YORKTOWN - Most workdays during lunch, Stephen Pokluda and some of his employees spend their breaks at 5D Steakhouse and Lounge playing poker on their phones surrounded by a rustic country atmosphere with a touch of elegance.
"It's like our bonding time," said Pokluda's employee Michael Torres, 31, of Yorktown. "Nobody's yelling at each other. We're just concentrating on the game and the food."
Pokluda, 50, owns Stephen Pokluda Construction and has eaten at the restaurant since it opened in February 2016. He said the restaurant gives him and his employees a way to escape in the middle of the workday and spend time together.
The steakhouse is owned by the Dlugosch family, who are natives to Yorktown. Pete and Patricia Dlugosch own the steakhouse as well as three other restaurant locations in Kenedy, Carrizo Springs and Monahans. The secondary locations are named 5D Grill and Lounge.
The name of the steakhouse represents the five Dlugosches in the family: Pete, 59; Patricia, 59; and their three children: Brianne, 29; Brian, 30; and Brandon, 32. Pete, Patricia and Brandon own the restaurants, but Brianne manages them.
Brianne looks to her parents often for advice on how to run the restaurants, she said.
"They've been in the business world a lot longer than I have," she said. "I know I can turn to them for the proper guidance. I couldn't do it without them."
In 2012, at the 30-year anniversary of opening their oilfield services business, D&B Oilfield Services, Pete and Patricia Dlugosch handed the management responsibilities of their restaurant, oil field, convenience store and cattle businesses over to their children.
"They showed interest in keeping the family businesses alive," Patricia Dlugosch said. "We told them they could venture out and do their own things, but they all wanted to stay in the family businesses."
The steakhouse is the family's second restaurant endeavor, as they previously owned the Texas Outpost in Yorktown. It was open from 2007 until 2013, when it burned down, Patricia Dlugosch said. The atmosphere at the steakhouse is more upscale than that of the prior restaurant, but the food is similar.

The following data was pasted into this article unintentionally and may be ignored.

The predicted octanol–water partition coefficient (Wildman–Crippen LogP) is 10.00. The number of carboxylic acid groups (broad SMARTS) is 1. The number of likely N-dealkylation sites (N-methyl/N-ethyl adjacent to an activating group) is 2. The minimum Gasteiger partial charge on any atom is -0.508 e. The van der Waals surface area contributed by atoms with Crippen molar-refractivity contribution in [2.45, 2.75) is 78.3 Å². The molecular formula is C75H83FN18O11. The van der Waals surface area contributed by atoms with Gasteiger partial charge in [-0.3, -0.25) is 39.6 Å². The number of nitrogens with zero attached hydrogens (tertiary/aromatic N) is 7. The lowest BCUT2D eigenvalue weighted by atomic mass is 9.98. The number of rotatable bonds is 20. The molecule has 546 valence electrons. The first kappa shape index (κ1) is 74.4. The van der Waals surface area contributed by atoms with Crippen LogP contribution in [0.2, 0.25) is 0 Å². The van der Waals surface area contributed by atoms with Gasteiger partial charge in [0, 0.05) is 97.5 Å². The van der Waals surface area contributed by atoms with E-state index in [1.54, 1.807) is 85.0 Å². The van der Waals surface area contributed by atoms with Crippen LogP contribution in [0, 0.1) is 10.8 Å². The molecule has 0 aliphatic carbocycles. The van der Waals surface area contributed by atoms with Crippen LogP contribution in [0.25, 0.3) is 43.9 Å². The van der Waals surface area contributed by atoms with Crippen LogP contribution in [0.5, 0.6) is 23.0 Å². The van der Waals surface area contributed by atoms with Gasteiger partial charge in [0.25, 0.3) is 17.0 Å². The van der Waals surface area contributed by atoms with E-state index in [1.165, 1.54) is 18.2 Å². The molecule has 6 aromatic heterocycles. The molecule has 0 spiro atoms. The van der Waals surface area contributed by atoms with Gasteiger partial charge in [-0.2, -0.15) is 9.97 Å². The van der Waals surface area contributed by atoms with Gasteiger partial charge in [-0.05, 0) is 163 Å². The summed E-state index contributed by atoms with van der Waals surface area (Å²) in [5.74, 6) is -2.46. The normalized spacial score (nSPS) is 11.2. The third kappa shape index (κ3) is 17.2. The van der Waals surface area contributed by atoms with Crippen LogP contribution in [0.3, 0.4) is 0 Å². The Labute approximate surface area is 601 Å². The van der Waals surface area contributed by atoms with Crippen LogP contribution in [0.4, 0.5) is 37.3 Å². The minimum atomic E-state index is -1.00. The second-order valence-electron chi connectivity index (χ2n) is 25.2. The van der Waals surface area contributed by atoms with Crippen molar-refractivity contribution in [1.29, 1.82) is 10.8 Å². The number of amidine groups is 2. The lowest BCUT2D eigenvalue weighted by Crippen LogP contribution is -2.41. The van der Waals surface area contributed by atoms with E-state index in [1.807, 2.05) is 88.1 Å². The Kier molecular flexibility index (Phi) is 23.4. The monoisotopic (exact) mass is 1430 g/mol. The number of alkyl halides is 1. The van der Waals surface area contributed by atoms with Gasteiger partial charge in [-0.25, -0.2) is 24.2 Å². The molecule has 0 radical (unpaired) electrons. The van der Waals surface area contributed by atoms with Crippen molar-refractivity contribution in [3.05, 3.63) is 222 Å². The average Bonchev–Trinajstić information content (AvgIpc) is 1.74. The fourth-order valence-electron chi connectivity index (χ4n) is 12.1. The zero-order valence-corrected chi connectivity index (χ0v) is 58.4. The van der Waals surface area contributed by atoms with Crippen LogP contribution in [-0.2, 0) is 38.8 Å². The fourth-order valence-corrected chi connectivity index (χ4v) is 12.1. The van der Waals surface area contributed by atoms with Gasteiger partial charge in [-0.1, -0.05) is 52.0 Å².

The steakhouse employs more than 50 people.
"My dad knew that we had a lot of experience in the bar and restaurant industry, and that's why he built it," Brianne Dlugosch said. "He also wanted to do another investment in the town so we could produce jobs for the local people."
Pokluda always orders the lunch special. The food and consistency of the steakhouse are what bring him back, he said.
"I don't know many places you can go and get your tea, entree and dessert for under $10," he said.
Torres usually joins Pokluda and other co-workers for lunch at the steakhouse.
"I know the family," Torres said. "I really like Brianne and the way she does things. Whenever you comment to her, she actually listens."
Torres agrees with Pokluda that the restaurant is consistent.
"We come here pretty much every day," he said.
Before the steakhouse opened, Yorktown lacked an entertainment venue and a place to relax, enjoy a drink and listen to music, Patricia Dlugosch said. The steakhouse has a full-service bar.
"We've opened that up where you don't have to travel," she said.
The steakhouse also serves as a place for Yorktown residents to gather at night and enjoy the relaxed atmosphere of the bar, Torres said. It is a place to come to get big-city concerts without all the people.
As the restaurant's events coordinator, Brianne Dlugosch brings in four to six Nashville artists a year.
Torres remembers seeing John Michael Montgomery, Martina McBride and Kevin Fowler at the steakhouse.
The steakhouse has live entertainment Thursday through Saturday nights. Brianne Dlugosch brings in local artists, DJs and comedians.
Pete Dlugosch designed the steakhouse and had a vision of an elegant venue with a country touch, his wife said.
"He'll look at something that is ugly and make it beautiful," she said. "He'll take an existing building and make it into something really nice or build from the ground up," she said.
The restaurant is about 20,000 square feet, has a lounge, three VIP rooms, conference room, a hardwood dance floor and a stage. The lounge and conference room share a wall that has a 50-foot white rock fireplace on each side.
Stephen Pokluda Construction employees modeled a barndominium they built after the steakhouse, Torres said.
Food from scratch
Tim Ruiz, 28, has worked for the Dlugosches as a cook for about seven months and applied for the job because he moved from Victoria to Yorktown. Ruiz said the work environment is like that of a family.
All food is made fresh and from scratch, Ruiz said.
"Everything you see, we made this morning," he said. "The steaks are cut here for us to serve here. There is never anything sitting in the fridge or the freezer."
"I've learned that fresh food is quality food," he added. "(Pre-frozen food) doesn't have the same flavor."
The steakhouse also has an in-house meat market that sells freshly cut steaks as well as fresh and dry sausage.
The family pride themselves on the quality of the steakhouse's customer service and real country food.
"We hand-cut every steak. We hand-grind every hamburger patty," Patricia Dlugosch said. "We hand-cut everything on our menu. Nothing is ever frozen. That's what we're known for."